As usual, the judges had some difficulty separating the contestants, but after taking time penalties into account Paul Iskander was declared the winner and he now goes forward to the Regional Final.  

From Dip & Splash to Computer Tomography by Tony Dunhill (17 Jan 2012)

This was the very first lecture the Society has held in the City Centre Campus of Newport University and all present were suitably impressed by the facilities. A warm welcome to the Society was extended by Jenny Hann, Head of School of Design, Engineering, Fashion and Technology at Newport University. Hopefully the Society can develop a fruitful collaboration with the university for the City Centre Campus is an attractive venue and the presence of students who might learn something about materials is always to be welcomed.

The lecture itself was a veritable tour de force of non-destructive testing over the last 35 years delivered by an expert in the field. Tony Dunhill has been involved in NDT throughout that time mostly with Rolls Royce where he is NDE Associate Fellow. He is currently President-Elect of the British Institute of Non-destructive Testing and holds an Honorary Professorial appointment at Nottingham University. He started by recalling his introduction to NDT under the enthusiastic guidance of the late John Taylor of Cardiff University. Rolls Royce followed and Tony’s subsequent career included involvement with the Olympus engine and Concorde and many other of his company’s products. He next reviewed traditional NDT methods such as visual inspection, dye penetrants, magnetic particle inspection and ultrasonic, eddy current and x-ray methods. These have their place, but since the information they provide is limited, decisions based on the detection of cracks can have expensive consequences, especially when turbine blades are being inspected. A change in business practice away from selling engines to customers in favour of renting them ("power by the hour" as it is known colloquially) places the onus for safe operation on the supplier, in this case Rolls Royce. It has therefore become imperative that methods that not only detect much smaller cracks, but assess their likely impact be developed. Two such methods are thermionics, in which components are vibrated and the heat which develops at a crack is detected revealing the crack’s presence, and induction thermography which is used to detect cracks under coatings. Not surprisingly computers are increasingly being employed to monitor the response to NDT signals as in x-ray computer tomography (CT) and ultrasonic Full Matrix Capture (FMC) techniques. Tony also mentioned a developing technique known as Spatially Resolved Acoustic Spectroscopy (SRAS).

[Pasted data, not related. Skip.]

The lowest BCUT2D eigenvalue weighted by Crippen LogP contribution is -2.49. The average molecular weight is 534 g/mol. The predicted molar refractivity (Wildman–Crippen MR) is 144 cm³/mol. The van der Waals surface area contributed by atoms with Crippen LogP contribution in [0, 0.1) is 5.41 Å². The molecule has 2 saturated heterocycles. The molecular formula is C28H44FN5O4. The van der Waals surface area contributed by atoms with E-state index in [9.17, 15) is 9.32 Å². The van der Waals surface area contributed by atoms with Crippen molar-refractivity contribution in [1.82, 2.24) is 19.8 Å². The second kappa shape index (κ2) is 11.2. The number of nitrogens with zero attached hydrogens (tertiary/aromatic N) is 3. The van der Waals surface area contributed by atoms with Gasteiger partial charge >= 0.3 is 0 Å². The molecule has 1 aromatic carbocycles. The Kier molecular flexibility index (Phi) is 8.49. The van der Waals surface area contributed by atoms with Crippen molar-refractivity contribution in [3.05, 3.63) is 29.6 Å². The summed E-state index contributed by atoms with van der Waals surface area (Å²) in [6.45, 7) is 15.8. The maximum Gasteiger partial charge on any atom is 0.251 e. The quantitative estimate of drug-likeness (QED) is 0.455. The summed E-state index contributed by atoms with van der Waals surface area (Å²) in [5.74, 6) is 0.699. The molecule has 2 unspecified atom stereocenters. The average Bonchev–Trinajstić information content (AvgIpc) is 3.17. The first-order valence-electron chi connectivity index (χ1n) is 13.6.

He concluded by explaining the Rolls Royce strategy for deciding what to develop next. This involves agreeing a programme of objectives for the future from which it is clear that NDT will continue to have a significant role to play in minimizing failures in aerospace and in other technologies.

Self Healing Properties of Cementitious Materials by Dr Diane Gardner (13 Dec 2011)